Heart:

Pumps blood throughout the body
 

Lungs:

Gas exchange: Oxygen and carbon dioxide
 

Liver:

Produces clotting factors and albumin
Removes waste material from blood
 

Spleen:

Blood storage
Removal of dead and damaged RBC’s
WBC production in the lymphoid tissues of the spleen
 

Bone marrow:

RBC and WBC production

 

Complete blood count 

A complete blood count (CBC) provides information to the veterinarian that can be used to determine the health of an animal.   A CBC should contain, at a minimum, the following information

PVC – Packed Cell Volume

Plasma protein, also referred to as Total Protein, or Total Solids

Total WBC count

Blood smear examination

 

Differential

 

RBC morphology

 

Reticulocyte count when patient is anemic

 

Platelet estimation

Hemoglobin concentration
Estimated RBC count

RBC indices

Complete blood counts are done manually and with automated equipment.  Some determinations, such as the differential, are better made manually.  Other determinations such as hemoglobin concentration are better made using instrumentation.  This course will emphasize manual procedures for performing a CBC.  Automated procedures will be briefly covered.  In this unit you will learn to perform a PVC and a plasma protein determination.

 

Packed cell volume (Hematocrit)  

The PCV, also known as the hematocrit, is one of the most common blood test performed in a veterinary clinic.  PCV is the percentage of RBC in the blood.  It is easy, inexpensive, reliable, and provides valuable information.  The term “packed cell volume” describes the principle behind the test.  Blood is drawn into a capillary tube, being careful to not overfill the tube.  The tube is centrifuged and the cellular components are”packed” into the bottom of the capillary tube.  The red blood cells make up the red layer at the bottom of the tube, the buffy coat contains leukocytes and platelets and the clear to yellowish top layer is plasma.

hematocrit tube.JPG (9930 bytes)

 

Procedures for PCV 

1.

Fill two hematocrit tubed ľ full with blood containing anticoagulant.  If blood is obtained directly from the patient, use a hematocrit tube containing an anticoagulant.

2.

Wipe the tube with a kimwipe

3.

Place finger over the “non-blood” end of the tube and push the opposite end into a clay sealant 3-4 times

4.

Place the hematocrit tube in a centrifuge with the clay end toward the periphery

5.

Centrifuge for 2 – 5 minutes.  (3 minutes at 15,000; 5 minutes at 10,000)

6.

Place centrifuged hematocrit tube on a reader with the top of the clay sealant at the 0% mark and the top of the plasma layer at 100%

7.

Read the % of RBC which is read at the top of the RBC layer, do not include the buffy coat

8.

Note and record the color of the plasma (ex. Clear and transparent, white and cloudy, etc)

9.

Note an increase or decrease in the size of the buffy coat. The buffy coat is usually less than 1 mm wide.  Also, note the color of the buffy coat which is normally white   

 

Hem.& clay.jpg (415126 bytes)                 Hem__centr.jpg (117663 bytes)             PCV_reader.jpg (17983 bytes)

         Filling capillary tube                                       Centrifuge with                                     Hematocrit reader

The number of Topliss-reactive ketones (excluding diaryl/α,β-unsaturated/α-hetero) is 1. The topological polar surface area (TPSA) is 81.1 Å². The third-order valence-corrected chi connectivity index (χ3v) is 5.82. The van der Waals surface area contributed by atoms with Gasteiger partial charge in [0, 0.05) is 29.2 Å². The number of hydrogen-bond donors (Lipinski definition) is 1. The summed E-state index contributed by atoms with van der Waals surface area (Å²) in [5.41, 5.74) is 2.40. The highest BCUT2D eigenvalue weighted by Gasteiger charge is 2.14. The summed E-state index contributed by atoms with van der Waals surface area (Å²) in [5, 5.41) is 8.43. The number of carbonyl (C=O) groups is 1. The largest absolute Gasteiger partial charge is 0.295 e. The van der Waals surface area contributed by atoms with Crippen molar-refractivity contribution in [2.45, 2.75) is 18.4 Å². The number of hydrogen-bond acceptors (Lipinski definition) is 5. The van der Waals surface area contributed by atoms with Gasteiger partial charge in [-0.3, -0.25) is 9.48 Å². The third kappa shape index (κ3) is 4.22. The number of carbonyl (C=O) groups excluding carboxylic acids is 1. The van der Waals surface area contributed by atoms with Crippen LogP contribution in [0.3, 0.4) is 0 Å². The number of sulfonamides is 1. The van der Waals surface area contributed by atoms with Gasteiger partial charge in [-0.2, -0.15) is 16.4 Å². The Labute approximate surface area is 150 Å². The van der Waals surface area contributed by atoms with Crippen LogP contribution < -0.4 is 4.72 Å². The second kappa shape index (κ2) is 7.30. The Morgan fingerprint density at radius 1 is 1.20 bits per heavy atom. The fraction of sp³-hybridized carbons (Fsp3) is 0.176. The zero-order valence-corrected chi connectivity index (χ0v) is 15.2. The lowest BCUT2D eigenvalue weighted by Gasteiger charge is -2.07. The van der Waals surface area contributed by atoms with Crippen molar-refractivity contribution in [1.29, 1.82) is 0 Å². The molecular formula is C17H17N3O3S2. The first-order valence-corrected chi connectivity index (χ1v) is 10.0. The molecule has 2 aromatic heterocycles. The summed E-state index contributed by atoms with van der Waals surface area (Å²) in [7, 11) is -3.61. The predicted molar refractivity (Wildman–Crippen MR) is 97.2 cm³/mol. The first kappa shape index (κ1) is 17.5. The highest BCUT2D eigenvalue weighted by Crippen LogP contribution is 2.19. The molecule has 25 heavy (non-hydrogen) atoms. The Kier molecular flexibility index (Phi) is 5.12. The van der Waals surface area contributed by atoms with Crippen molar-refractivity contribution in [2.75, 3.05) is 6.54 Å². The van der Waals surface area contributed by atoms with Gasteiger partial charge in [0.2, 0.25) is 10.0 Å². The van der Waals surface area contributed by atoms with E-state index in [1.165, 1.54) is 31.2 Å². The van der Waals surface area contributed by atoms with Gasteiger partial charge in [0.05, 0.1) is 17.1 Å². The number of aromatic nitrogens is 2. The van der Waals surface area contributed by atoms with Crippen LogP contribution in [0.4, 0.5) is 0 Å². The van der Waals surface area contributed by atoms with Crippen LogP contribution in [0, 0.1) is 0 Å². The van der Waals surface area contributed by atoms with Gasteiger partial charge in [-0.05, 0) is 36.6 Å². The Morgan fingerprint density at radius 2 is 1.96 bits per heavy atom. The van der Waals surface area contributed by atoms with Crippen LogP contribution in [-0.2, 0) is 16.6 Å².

clay sealant in background                                  hematocrit tubes

After the hematocrit is read, the plasma in the capillary tube is used to measure the concentration of plasma proteins in the blood.  A refractometer or TS meter is used for the measurement.  The refractometer (TS meter) measures the total solids present in a solution.  The principle behind the test is that light rays bend when they travel through a solution.  The amount of bending is proportional to the concentration of solids in the solution. 

 Procedure for plasma protein determination 

1.

Break the hematocrit tube above the buffy coat

2.

Place a drop of the plasma on the glass plate of the refractometer and close the plastic cover.  The drop should be obtained from the non-broken end of the tube so that fragments of glass do not get on the refractometer.

3.

While holding the plastic cover in place, point the refractometer toward a strong light source.

4.

The horizontal line between the bright and dark area is used to read the scale for TS.  Be sure this line is sharp and in focus.  If it is fuzzy or blurred, you may need to add more sample to the glass surface, or be sure there are no air bubbles between the cover and the glass surface.

5.

Record the value for plasma proteins (TS) -- don't forget the units of measure!

6.

Clean the refractometer using distilled water and lens paper or chem wipes -- DO NOT use running tap water to clean your refractometer.  Be sure it is thoroughly dry before using again.

                    Refract 2.jpg (409594 bytes)                               Load_refract.jpg (21183 bytes)

                        Opening plastic cover                                                 Loading refractometer
                            of refractometer                                                              with plasma

 

Estimation of values

PCV values can be used to estimate the RBC count and hemoglobin value of the blood. 

        To estimate RBC count divide the PCV by 6 and record as value x 106 cells/µl.   

                For example if the PCV is 42, the RBC count would be 7 x 106 cells/µl

        To estimate hemoglobin value divide the PCV by 3 and record as g/dl

                For example if the PCV is 42, the hemoglobin value would be 14 g/dl

 

 

SUMMARY OF CANINE AND EQUINE VALUES (MEANS)            

  Canine  (Mean) Feline (Mean)
PCV (%) 37 - 55   (45) 24 - 45   (37)
RBC (x 106 cells/µl) 5.5 - 8.5   (6.8) 5 - 10   (7.5)
WBC (x 103 cells/µl) 6 - 17   (11.5 ) 5.5 - 19.5   (12.5)
Total protein (g/dl) 6 - 7.5   6 - 7.5 
Platelets  (x 105/ µl) 2 - 9 3 - 7  (4.5)
Hemoglobin (g/dl) 12 - 18  (15) 8 - 15  (12)

Assignment: 

      1.                   Practice doing PCV's under the guidance of your mentor.  Estimate the RBC count and hemoglobin values.

2.                   Practice doing  plasma protein determinations under the guidance of your mentor.

3.                 Once your are confident with your technique in doing a PCV and plasma protein determination, perform the tests on two samples and report your findings on Lab Report #1. You will find the lab report form for lab # 1 in the What's New Section of the website.  Don't forget to answer the questions included in the lab report.

4.                   Email Dr. Durham a copy of your lab report #1 -- Be sure to put "Lab Report # 1" in the subject line of your email so it is easily recognizable.